Oregon Health Research & Evaluation Collaborative

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Oregon Health Research & Evaluation Collaborative. Initial Evaluation Results Of the Impact of Oregon Health Plan Copay and Premium Changes Jeanene Smith MD, MPH Office for Oregon Health Policy and Research RWJF SCI Meeting - June 2004. What is OHREC ?. Vision: - PowerPoint PPT Presentation

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  • Oregon Health Research & Evaluation Collaborative Initial Evaluation Results Of the Impact of Oregon Health Plan Copay and Premium Changes

    Jeanene Smith MD, MPHOffice for Oregon Health Policy and ResearchRWJF SCI Meeting - June 2004

  • What is OHREC ?Vision: Providing the opportunity for collaborative effort among health services researchers focusing on the Oregon Health Plan.

    Mission: To investigate, evaluate and effectively disseminate health services information in the interest of informing health policy in Oregon.

  • Who is involved with OHREC ?Office for Oregon Health Policy and ResearchDept. of Human Services, including Medicaid (OMAP) and the Health Cluster (Public Health)Family Health Insurance Assistance ProgramHealth services researchers fromOregon Health & Science UniversityPortland State UniversityCenter for Outcomes Research/Providence Health SystemsCareOregon A Non-Profit Medicaid-only HMOOther outside health services researchers

  • What kind of research has OHREC been doing?Administrative Data review and analysisMedicaid Agency (OMAP) databasesMajor University Hospital Emergency Dept. discharge data.Prospective cohort survey of those enrolled in OHP at the time of the new changes; First wave was six months after changes, a second wave scheduled for Summer 2004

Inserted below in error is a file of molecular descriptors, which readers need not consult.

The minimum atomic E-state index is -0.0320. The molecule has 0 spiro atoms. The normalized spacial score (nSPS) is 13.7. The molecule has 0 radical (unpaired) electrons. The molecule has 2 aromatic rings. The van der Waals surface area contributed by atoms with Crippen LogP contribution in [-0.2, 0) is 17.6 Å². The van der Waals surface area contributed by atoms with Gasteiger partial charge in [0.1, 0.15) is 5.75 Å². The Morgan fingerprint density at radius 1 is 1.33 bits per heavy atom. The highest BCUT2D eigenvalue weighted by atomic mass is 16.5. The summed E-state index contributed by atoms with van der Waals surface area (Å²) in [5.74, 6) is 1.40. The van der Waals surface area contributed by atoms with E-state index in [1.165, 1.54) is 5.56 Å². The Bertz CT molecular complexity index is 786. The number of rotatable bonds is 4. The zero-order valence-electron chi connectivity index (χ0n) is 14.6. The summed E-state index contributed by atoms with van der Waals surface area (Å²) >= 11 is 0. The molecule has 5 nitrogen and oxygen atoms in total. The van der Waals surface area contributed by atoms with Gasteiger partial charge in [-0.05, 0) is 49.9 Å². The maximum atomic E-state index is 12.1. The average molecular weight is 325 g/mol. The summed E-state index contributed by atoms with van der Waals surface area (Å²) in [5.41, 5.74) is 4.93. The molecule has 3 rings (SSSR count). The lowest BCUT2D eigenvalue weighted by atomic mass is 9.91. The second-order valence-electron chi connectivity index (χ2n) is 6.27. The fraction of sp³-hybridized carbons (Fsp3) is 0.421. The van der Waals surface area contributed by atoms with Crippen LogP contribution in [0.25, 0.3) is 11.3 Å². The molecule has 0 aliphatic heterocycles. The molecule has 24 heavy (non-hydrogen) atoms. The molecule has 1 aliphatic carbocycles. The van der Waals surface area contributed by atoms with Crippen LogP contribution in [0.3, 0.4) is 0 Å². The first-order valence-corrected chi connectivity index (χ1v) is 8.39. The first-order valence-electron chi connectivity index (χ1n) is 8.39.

• OHP 2 and Budget CutsNew 1115 and HIFA Waiver Oct 2002Two-tiered Benefit package OHP Plus & OHP StandardPremium and Copay changes to OHP StandardFederal match for premium subsidy program (FHIAP) Severe Budget Crisis leads to Major cutsTo OHP Standard March 2003Loss of outpatient Mental Health/Chemical dependency Treatment benefitsInitially cut Rx drugs, reinstated after 2 weeksLoss of Durable Medical and Non-emerg. Transp

  • Premium Changes to OHPPremium AmountsActual amounts per person about the same, with additional increments added to smooth increase:i.e. Increased for 11-50% FPL from $6 to $9, previously 0- 50% FPL had been $6No discount for couplesRange: $6-$20/month/per personChange in administrationNo waiver for zero income, homelessOne missed payment results in disenrollment (Previous could pay past due, then reapply)Six-month lock-out for non-payment

  • OHP Standard fee-for-service and managed care copaysInpatient Hospital$250 per admissionOutpatient Surgery $20 per surgeryEmergency Room$50 (waived if admitted)Physician services$5 per visitPreventive/Immuniz.ExemptLab and X-ray$3 per lab or x-rayAmbulance$50Home health care$5 per visitPhys. & Occu. therapy$5 per visit

  • Why the premium and copay policy changes?Increase revenue/decrease state costs to afford to expand coverage in the OHP2 waiver request (Originally aimed for 185% FPL, had to hold at 100% FPL)Encourage maintenance of coverage even when clients werent illTo make OHP Standard more like commercial as a transition step for enrollees

  • So what happened?Impacts on Access

    Impacts on Enrollment

    Impacts on Utilization

  • Impacts on AccessHigher unmet need for health care in those who have lost coverage60% report unmet need80% report unmet mental health needPersons with chronic illness who lost coverage were more likely to report unmet needWorry about cost was the primary reason for unmet health care needs

  • Impacts on EnrollmentEnrollment in OHP Standard declined by ~45% after OHP2 implementationPremium cost was the most common reported reason for loss of coverageMost (76%) who lose coverage remained uninsuredLow-income, single adults have been most susceptible to the premium administrative changes in OHP, with the zero income group most affected (58% decline)